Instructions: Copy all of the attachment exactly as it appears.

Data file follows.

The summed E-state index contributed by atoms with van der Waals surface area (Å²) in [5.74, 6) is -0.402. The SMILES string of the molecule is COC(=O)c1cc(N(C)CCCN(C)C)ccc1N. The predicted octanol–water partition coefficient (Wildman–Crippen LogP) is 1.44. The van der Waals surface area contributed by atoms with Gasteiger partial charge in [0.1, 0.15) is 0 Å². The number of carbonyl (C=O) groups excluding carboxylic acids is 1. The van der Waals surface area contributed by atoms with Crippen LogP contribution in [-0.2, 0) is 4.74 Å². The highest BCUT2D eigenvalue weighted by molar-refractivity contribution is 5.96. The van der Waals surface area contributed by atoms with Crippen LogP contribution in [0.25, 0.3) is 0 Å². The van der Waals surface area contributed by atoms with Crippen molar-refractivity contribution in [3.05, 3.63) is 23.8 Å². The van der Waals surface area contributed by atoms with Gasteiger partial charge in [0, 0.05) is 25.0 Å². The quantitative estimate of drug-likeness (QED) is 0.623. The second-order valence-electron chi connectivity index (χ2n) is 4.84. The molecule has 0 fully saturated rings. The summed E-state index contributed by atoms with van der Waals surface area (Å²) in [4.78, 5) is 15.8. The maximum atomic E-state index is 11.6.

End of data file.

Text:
The summed E-state index contributed by atoms with van der Waals surface area (Å²) in [5.74, 6) is -0.402. The SMILES string of the molecule is COC(=O)c1cc(N(C)CCCN(C)C)ccc1N. The predicted octanol–water partition coefficient (Wildman–Crippen LogP) is 1.44. The van der Waals surface area contributed by atoms with Gasteiger partial charge in [0.1, 0.15) is 0 Å². The number of carbonyl (C=O) groups excluding carboxylic acids is 1. The van der Waals surface area contributed by atoms with Crippen LogP contribution in [-0.2, 0) is 4.74 Å². The highest BCUT2D eigenvalue weighted by molar-refractivity contribution is 5.96. The van der Waals surface area contributed by atoms with Crippen LogP contribution in [0.25, 0.3) is 0 Å². The van der Waals surface area contributed by atoms with Crippen molar-refractivity contribution in [3.05, 3.63) is 23.8 Å². The van der Waals surface area contributed by atoms with Gasteiger partial charge in [0, 0.05) is 25.0 Å². The quantitative estimate of drug-likeness (QED) is 0.623. The second-order valence-electron chi connectivity index (χ2n) is 4.84. The molecule has 0 fully saturated rings. The summed E-state index contributed by atoms with van der Waals surface area (Å²) in [4.78, 5) is 15.8. The maximum atomic E-state index is 11.6.